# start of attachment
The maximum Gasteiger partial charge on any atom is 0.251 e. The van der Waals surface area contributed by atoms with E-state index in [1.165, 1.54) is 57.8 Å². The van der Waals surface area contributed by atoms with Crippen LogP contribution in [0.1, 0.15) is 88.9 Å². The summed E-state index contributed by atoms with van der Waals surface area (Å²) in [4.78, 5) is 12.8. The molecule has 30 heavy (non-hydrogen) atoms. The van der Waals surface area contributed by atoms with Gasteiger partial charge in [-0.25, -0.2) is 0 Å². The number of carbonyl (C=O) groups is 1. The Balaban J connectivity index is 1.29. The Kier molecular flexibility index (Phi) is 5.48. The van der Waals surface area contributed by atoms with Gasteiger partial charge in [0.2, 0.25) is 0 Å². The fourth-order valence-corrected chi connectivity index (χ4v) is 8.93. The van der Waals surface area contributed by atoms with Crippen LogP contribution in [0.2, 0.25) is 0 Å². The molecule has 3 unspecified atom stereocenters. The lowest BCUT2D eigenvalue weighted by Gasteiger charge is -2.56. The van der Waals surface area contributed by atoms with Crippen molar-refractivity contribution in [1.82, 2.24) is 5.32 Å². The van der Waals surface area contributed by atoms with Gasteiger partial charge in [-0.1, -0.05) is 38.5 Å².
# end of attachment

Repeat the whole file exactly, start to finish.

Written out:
The maximum Gasteiger partial charge on any atom is 0.251 e. The van der Waals surface area contributed by atoms with E-state index in [1.165, 1.54) is 57.8 Å². The van der Waals surface area contributed by atoms with Crippen LogP contribution in [0.1, 0.15) is 88.9 Å². The summed E-state index contributed by atoms with van der Waals surface area (Å²) in [4.78, 5) is 12.8. The molecule has 30 heavy (non-hydrogen) atoms. The van der Waals surface area contributed by atoms with Gasteiger partial charge in [-0.25, -0.2) is 0 Å². The number of carbonyl (C=O) groups is 1. The Balaban J connectivity index is 1.29. The Kier molecular flexibility index (Phi) is 5.48. The van der Waals surface area contributed by atoms with Gasteiger partial charge in [0.2, 0.25) is 0 Å². The fourth-order valence-corrected chi connectivity index (χ4v) is 8.93. The van der Waals surface area contributed by atoms with Crippen LogP contribution in [0.2, 0.25) is 0 Å². The molecule has 3 unspecified atom stereocenters. The lowest BCUT2D eigenvalue weighted by Gasteiger charge is -2.56. The van der Waals surface area contributed by atoms with Crippen molar-refractivity contribution in [1.82, 2.24) is 5.32 Å². The van der Waals surface area contributed by atoms with Gasteiger partial charge in [-0.1, -0.05) is 38.5 Å².